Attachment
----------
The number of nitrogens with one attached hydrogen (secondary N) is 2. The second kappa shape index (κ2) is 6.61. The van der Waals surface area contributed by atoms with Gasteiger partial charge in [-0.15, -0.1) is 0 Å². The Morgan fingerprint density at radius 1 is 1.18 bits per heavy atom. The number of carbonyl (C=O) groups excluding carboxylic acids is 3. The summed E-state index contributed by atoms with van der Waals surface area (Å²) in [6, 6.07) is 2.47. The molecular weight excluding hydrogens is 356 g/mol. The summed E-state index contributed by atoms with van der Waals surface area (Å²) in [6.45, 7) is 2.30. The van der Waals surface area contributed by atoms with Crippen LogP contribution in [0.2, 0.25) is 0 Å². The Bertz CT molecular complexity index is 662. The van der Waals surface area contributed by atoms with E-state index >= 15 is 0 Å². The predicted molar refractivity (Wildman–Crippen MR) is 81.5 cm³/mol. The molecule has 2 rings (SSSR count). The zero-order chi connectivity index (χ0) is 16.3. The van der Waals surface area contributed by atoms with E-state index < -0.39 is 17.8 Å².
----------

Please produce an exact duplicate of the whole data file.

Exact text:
The number of nitrogens with one attached hydrogen (secondary N) is 2. The second kappa shape index (κ2) is 6.61. The van der Waals surface area contributed by atoms with Gasteiger partial charge in [-0.15, -0.1) is 0 Å². The Morgan fingerprint density at radius 1 is 1.18 bits per heavy atom. The number of carbonyl (C=O) groups excluding carboxylic acids is 3. The summed E-state index contributed by atoms with van der Waals surface area (Å²) in [6, 6.07) is 2.47. The molecular weight excluding hydrogens is 356 g/mol. The summed E-state index contributed by atoms with van der Waals surface area (Å²) in [6.45, 7) is 2.30. The van der Waals surface area contributed by atoms with Crippen LogP contribution in [0.2, 0.25) is 0 Å². The Bertz CT molecular complexity index is 662. The van der Waals surface area contributed by atoms with E-state index >= 15 is 0 Å². The predicted molar refractivity (Wildman–Crippen MR) is 81.5 cm³/mol. The molecule has 2 rings (SSSR count). The zero-order chi connectivity index (χ0) is 16.3. The van der Waals surface area contributed by atoms with E-state index < -0.39 is 17.8 Å².